It was a lovely day when Sophie and I went to visit Washington Old Hall which has a (tenuous) link to the 1st President of the USA, George Washington, I say tenuous as it is his ancestral home, but way back!
The History Bit
William de Hertburne, an ancestor of George Washington, assumed tenancy of the Wessyngtonlands from the Bishop of Durham for an annual fee of £4. Soon after, he changed his name to William de Wessyngton (later Washington). Although he used the Norman French spelling the estate is of Anglo-Saxon (specifically Anglic) origin, originally being “Hwæssaingatūn”, meaning “estates of the descendents of Hwæssa” (Hwæssa being rendered Wassa in Modern English). In 1613 the Washington family moved south to Sulgrave Manor, and the manor was sold to the Bishop William James of Durham and lived in by his grandson William.
The Hall continued to be used as a residence until the 19th century, when it became tenement flats and gradually fell into disrepair. In 1936 the building was declared unfit for human habitation, and was rescued from demolition by Fred Hill, a local teacher, who created what is now the “Friends of the Old Hall” to press for restoration of the building. Preservation work stopped during World War II, but was completed in 1955. In 1957 the National Trust assumed responsibility for the building.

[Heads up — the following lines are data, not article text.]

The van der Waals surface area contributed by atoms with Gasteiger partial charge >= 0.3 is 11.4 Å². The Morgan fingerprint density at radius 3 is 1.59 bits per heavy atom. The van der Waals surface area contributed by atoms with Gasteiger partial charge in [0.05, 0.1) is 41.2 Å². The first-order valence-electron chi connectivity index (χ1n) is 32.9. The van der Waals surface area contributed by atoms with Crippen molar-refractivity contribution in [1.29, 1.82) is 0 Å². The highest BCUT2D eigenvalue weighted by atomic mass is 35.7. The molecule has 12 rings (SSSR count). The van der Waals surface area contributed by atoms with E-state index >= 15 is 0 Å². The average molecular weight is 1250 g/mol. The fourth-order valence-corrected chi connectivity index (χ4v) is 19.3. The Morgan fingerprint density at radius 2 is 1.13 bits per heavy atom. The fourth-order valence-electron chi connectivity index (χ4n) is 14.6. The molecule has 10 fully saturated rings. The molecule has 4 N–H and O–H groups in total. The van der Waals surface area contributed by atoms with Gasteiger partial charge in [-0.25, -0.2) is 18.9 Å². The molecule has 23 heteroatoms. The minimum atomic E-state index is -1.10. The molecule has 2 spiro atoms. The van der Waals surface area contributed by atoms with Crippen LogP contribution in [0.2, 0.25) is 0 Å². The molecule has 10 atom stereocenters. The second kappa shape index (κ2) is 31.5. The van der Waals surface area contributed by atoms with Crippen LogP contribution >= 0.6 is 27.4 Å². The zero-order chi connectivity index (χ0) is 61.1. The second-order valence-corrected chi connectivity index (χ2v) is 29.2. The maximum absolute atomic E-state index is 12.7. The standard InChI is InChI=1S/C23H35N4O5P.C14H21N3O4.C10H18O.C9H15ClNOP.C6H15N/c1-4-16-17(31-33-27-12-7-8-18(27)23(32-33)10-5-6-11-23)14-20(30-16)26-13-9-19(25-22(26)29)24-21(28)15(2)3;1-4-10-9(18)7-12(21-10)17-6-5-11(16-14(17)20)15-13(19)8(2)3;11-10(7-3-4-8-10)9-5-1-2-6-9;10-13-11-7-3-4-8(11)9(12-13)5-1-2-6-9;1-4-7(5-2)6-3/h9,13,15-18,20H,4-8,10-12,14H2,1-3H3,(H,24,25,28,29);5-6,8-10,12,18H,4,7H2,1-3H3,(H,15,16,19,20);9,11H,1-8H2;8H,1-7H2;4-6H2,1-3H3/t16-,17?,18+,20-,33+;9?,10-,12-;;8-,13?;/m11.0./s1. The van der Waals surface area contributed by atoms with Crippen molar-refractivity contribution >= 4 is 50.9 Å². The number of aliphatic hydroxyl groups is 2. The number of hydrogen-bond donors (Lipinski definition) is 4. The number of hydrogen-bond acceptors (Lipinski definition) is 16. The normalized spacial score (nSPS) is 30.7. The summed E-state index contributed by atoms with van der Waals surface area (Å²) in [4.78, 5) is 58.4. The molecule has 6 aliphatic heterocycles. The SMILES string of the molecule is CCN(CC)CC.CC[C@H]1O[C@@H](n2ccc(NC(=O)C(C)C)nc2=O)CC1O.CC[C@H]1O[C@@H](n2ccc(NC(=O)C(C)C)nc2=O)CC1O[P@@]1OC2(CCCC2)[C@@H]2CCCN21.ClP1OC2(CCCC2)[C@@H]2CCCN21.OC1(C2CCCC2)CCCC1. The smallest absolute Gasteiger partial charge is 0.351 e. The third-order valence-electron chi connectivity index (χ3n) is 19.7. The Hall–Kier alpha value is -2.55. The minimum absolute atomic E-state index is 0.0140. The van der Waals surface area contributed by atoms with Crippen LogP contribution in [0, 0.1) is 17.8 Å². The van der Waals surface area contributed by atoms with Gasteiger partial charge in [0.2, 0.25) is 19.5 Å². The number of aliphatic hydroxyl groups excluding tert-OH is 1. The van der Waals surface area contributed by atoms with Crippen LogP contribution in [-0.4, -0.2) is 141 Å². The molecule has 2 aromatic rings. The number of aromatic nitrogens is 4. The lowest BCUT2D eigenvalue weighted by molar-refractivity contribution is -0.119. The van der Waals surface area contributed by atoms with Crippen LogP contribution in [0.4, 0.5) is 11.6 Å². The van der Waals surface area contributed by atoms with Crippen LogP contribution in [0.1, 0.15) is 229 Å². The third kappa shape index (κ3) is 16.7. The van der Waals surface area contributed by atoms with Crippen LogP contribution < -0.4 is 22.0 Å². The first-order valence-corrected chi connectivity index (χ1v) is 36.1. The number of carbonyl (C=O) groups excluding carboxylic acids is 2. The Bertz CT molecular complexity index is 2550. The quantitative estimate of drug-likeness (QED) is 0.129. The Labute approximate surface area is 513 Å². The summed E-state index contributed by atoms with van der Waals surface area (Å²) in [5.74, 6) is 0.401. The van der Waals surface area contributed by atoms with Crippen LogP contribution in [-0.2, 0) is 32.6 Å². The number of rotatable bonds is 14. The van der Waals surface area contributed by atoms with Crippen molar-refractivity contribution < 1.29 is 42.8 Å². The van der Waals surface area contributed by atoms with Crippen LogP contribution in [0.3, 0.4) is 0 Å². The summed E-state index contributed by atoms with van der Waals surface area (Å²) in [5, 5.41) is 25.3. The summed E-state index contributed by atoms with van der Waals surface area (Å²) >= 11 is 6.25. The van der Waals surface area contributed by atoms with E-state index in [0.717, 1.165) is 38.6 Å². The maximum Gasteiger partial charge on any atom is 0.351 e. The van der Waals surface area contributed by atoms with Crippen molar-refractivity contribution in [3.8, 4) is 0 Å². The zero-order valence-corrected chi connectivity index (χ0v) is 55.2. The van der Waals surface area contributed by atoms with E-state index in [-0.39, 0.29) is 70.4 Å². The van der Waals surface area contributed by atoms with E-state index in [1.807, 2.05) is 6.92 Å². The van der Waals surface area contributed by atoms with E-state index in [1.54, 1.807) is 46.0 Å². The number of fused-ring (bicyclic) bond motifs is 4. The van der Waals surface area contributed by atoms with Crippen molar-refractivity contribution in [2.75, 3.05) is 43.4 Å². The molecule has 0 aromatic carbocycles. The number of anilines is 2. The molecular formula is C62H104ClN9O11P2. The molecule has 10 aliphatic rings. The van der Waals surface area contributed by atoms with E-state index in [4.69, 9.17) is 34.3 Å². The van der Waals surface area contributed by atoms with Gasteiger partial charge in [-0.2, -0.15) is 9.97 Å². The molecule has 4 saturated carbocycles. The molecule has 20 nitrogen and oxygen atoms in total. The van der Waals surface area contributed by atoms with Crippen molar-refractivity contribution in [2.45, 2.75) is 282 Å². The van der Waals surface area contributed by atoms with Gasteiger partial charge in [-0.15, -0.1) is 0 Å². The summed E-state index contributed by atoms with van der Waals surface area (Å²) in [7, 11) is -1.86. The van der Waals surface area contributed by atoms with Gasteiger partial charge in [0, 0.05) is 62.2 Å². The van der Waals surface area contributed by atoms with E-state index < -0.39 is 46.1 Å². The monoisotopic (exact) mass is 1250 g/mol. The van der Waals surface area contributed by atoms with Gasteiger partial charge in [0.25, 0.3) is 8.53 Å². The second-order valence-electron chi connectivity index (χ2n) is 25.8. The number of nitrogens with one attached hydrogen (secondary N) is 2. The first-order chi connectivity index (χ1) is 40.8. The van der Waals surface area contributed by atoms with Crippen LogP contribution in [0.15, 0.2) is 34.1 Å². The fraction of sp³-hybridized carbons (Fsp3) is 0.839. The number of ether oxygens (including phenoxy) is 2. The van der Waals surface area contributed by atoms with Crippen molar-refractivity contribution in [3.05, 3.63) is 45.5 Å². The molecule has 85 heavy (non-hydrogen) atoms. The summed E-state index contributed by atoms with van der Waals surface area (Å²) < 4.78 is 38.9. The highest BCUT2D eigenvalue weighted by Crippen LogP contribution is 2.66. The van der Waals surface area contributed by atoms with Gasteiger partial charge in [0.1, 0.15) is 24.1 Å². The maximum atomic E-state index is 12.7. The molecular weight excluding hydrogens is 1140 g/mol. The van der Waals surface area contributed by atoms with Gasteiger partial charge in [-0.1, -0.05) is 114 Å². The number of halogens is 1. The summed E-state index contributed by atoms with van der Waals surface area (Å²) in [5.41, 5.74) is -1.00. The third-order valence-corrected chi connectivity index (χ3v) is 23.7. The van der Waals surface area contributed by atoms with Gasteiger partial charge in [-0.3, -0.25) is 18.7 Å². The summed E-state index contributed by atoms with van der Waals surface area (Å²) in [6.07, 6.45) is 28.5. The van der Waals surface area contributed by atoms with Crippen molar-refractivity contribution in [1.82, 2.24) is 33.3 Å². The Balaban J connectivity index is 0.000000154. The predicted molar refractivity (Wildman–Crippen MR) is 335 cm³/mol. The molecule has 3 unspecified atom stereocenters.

As a result of these historic ties, Washington, D.C., and City of Sunderland have announced a “friendship agreement,” hoping to create cultural and economic ties with one another. (Typical Mackem’s trying to be cultured & cashing in on it!)
The Wessyngton (Washington) Family had not owned Washington Old Hall since the early 15th century when Sir William Mallory married Dionysia Tempest, the last Wessyngton heir at the Hall. Dionysia was daughter of Sir William Tempest and his cousin, Eleanor Wessyngton. The sale in 1613 was by Sir John Mallory and Anna Eure, investors in the Virginia charter; Sir John Mallory having been a descendant of Sir William Mallory and Dionysia Tempest.
The ground floor presents a home in the 17th century when Washington was in the hands of the James family. There were extensive renovations made to the hall during this time and was most likely at its grandest when this work was completed.
The hall is now run by the National Trust, their website and info is HERE
More to come of course 🙂